UNDP’s Service Contractors are considered to be individual contractors and their conditions of service are set contractually. The conditions of service for service contractors are distinct from those offered to staff members but are competitive in the local market where the modality is used.
Are you dedicated to world development and want to gain practical experience to complement your studies?
Internships at UNDP are a great opportunity for students and recent graduates to acquire direct exposure to UNDP's work.
Opportunities are available in a variety of areas and every attempt is made to match the interests of the intern with the needs of the organization. Visit our current vacancies and discover your development internship!
Internships can take place in UNDP Country Offices, at Regional Hubs or at Headquarters in New York. The duration of an internship assignment varies in length according to the availability and academic requirements of the intern, as well as the needs of UNDP. Assignments are available on a part-time and full-time basis throughout the year.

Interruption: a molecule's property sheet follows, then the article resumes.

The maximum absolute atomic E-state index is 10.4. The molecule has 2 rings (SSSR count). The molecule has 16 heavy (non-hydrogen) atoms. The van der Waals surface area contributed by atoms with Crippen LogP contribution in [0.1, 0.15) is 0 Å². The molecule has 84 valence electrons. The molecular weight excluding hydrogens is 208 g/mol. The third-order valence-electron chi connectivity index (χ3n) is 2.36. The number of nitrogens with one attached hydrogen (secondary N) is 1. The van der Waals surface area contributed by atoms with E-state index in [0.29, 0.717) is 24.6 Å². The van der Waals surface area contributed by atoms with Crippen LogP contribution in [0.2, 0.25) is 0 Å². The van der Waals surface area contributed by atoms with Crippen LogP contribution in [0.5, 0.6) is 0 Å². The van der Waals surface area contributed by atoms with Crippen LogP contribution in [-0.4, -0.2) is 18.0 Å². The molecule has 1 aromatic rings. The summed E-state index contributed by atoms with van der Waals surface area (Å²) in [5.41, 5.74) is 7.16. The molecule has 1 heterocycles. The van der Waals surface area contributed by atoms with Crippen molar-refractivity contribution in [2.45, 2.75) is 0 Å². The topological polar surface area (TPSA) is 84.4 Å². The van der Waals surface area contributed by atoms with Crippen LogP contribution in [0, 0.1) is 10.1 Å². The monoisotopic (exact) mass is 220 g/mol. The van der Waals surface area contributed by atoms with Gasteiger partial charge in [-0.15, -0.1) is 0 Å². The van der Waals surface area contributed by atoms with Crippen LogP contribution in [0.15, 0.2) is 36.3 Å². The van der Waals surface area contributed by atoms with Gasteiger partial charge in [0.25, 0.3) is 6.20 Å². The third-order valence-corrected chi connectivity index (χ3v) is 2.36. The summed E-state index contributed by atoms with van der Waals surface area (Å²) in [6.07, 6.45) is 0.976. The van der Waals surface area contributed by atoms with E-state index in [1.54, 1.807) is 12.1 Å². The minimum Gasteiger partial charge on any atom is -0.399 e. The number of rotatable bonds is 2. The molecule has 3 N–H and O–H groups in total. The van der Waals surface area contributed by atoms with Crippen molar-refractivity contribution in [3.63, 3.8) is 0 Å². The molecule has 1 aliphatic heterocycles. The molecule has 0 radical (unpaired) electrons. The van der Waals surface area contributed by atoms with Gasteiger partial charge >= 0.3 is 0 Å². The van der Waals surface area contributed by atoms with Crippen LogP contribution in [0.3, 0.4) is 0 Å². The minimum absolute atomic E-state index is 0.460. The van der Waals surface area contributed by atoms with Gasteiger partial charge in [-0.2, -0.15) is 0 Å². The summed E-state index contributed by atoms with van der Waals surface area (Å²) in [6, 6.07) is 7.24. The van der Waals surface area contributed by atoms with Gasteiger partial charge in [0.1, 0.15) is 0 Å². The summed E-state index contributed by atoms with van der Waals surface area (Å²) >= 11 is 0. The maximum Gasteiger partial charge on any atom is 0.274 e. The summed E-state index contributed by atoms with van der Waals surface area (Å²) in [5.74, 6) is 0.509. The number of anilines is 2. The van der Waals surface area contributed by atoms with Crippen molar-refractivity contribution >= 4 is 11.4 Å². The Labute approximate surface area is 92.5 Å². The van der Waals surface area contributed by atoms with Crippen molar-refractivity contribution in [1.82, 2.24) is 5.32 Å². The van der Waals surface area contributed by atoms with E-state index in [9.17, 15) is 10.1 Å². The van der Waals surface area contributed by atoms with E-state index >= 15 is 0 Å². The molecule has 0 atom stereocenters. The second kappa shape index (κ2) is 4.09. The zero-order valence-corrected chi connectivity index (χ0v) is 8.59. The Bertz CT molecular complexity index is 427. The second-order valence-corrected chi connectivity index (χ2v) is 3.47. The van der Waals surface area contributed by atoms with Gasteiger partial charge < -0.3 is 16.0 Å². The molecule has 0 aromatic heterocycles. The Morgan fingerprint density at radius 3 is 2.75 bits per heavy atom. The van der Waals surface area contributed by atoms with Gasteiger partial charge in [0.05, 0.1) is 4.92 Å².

Qualifications & Requirements
Interns are selected on a competitive basis. Applicants to UNDP internships must at the time of application meet one of the following academic requirements:
(a) Be enrolled in a graduate school programme (second university degree or equivalent, or higher);
(b) Be enrolled in the final academic year of a first university degree programme (minimum Bachelor’s level or equivalent);
(c) Have graduated with a university degree (as defined in (a) and (b) above) and, if selected, must start the internship within one-year of graduation.